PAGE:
It instantly grabbed peoples attention drawing a small crowd of onlookers. We attempted to blend into the background, observing peoples reaction, distancing ourselves from its operation. One of the first comments I heard was "who's controlling it?" and lots of people looked around, I presume for evidence of a remote control. A small child got very interested and started to follow the device his mother initially looked concerned but eventually let the child play. As people passed they would stop and point, mostly looking like they were amused, though one mother with a pram was annoyed as the RVCR got in her way.
UNCOMPUTABLE DATA SPACE
While the device was operating in open space and didn't encounter any obstacles, its path seemed random where it would travel in a straight line then turn at seemingly arbitrary intervals. This caused great delight with the child and gave the impression that there was human intelligence behind its control that a controller was playing with the child and the general public. A number of times, after criss-crossing the open space for around 4 minutes the RVCR would stop. This may have been due to its algorithm 'giving up' as it was receiving no 'bump' sensor input. The data space provided by sensor inputs may have been deemed uncomputable. Each time the RVC stopped I would walk over and reset it which gave some members of the public opportunity to make connection between the device and myself.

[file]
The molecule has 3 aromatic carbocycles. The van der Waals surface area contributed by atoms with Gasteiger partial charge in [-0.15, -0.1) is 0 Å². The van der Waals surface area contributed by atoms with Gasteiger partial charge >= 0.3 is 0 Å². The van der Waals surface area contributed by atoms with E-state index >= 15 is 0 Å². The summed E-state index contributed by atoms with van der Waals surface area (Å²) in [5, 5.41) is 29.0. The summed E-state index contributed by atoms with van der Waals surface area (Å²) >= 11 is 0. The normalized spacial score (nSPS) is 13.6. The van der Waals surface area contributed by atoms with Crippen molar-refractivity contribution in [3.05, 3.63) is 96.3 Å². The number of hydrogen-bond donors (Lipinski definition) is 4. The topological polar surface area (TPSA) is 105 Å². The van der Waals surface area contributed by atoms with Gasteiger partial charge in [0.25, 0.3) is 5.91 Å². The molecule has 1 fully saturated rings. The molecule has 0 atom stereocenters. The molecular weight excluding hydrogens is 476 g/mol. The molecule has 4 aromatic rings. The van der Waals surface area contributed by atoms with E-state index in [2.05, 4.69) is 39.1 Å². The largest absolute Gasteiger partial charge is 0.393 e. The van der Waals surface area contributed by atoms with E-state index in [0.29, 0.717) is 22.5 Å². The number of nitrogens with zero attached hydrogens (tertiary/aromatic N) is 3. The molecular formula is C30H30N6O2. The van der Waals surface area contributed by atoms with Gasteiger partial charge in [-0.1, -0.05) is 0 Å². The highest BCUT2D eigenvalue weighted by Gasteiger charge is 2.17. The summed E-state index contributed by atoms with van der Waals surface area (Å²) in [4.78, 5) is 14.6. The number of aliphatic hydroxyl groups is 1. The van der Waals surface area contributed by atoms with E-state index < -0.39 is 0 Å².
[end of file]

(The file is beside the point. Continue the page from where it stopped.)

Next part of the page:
HUGGING WALLS

The RVCR eventually bumped into a wall where it develop a different navigational aesthetic as it rapidly performed a sequence of bumps and turns as it hugged the line of a wall, making its way to the entrance of a clothes shop. At this point it didn't look like it was under human control as its movements were more insect like, more threatening even. As it got closer and closer to the entrance we had a brief discussion that perhaps we should stop the device entering the shop (we decided not to) though it eventually stopped at the shop entrance of its own volition, where a young man had stopped to photograph it, a shop assistant was laughing at it and an older man in his 60's had stopped to observe. When restarting the RVCR it made its way deep into the shop at which point the shop manger politely asked us to remove it.